In about half of the settlements that I conduct a seller will stop me and comment, “The payoff is too high, I owe less than what’s listed.” This is because the seller is confusing the mortgage principal balance with the payoff amount.
The principal balance is the remaining principal due on the loan. This gets reported in monthly statements from the lender and is available if you call your lender or check online. With a fully amortizing loan, part of your monthly payment is going to paying down the principal every month.
However, a payoff is the amount owed on the loan to pay it off on a specific day. Note that interest on a conventional mortgage accumulates daily*. Also keep in mind that a mortgage is paid in arrears – the monthly payment is for the prior month’s interest.
So when you make the April 1 payment, you are paying the interest due on the loan from March 1 to March 31. Consequently, if you are closing on April 10 and have already made your April 1 payment, you still owe interest from April 1 to the date of payoff.
Typically a cushion is selected so that there are sufficient funds to pay off the loan, so the amount submitted to the lender in the above scenario is likely: principal balance + per diem interest due from April 1 to April 13 equals the mortgage payoff.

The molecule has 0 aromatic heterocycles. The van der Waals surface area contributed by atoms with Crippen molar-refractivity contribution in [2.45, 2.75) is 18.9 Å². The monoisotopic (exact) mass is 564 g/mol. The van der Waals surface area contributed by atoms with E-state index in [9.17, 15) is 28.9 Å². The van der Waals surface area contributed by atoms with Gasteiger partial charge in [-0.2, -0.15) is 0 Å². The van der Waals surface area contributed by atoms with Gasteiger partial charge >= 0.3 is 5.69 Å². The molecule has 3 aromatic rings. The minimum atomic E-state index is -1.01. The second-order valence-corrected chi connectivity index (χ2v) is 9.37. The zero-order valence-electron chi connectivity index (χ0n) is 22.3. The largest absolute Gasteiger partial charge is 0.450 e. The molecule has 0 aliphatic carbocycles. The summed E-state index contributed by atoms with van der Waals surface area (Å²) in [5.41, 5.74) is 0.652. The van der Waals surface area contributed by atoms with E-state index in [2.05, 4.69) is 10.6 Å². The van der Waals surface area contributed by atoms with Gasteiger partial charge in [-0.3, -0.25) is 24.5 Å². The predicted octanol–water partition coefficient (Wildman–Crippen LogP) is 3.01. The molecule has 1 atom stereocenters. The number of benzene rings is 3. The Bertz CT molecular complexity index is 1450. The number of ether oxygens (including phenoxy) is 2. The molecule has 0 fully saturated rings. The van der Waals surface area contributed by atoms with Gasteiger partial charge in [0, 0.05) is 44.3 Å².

The reason for the cushion is not to cheat you out of some money, though I’m sure it feels that way. It is to make sure there is not a shortage when paying off the loan. In our scenario, assuming that everything was completed in a timely manner, the seller will receive back from the payoff lender two to three days of interest that were overpaid.
So how do you determine your payoff amount?
The title company is going to order a payoff letter from your mortgage lender to find out the precise payoff amount.
What if you’re trying to prepare an estimate and would like a figure?
You can always call your lender and obtain a payoff from them over the phone. Some lenders will calculate a payoff amount for you online as well. Just remember to add a few days to the closing date so that you have allowed for a cushion.
But for most estimates, using this trick will suffice: take your principal balance and add to it a monthly payment. Assuming that you are on time with your payments, this number should always be a bit higher than your actual payoff, but at least this way you will be overestimating instead of underestimating, which is typically the case when you use the principal balance as the payoff amount.
* Interest on an FHA mortgage accumulates monthly. Therefore, interest is always owed through the end of the month. However, to calculate an estimated payoff, the same concept applies: take the principal balance and add a monthly mortgage payment to obtain an estimated payoff.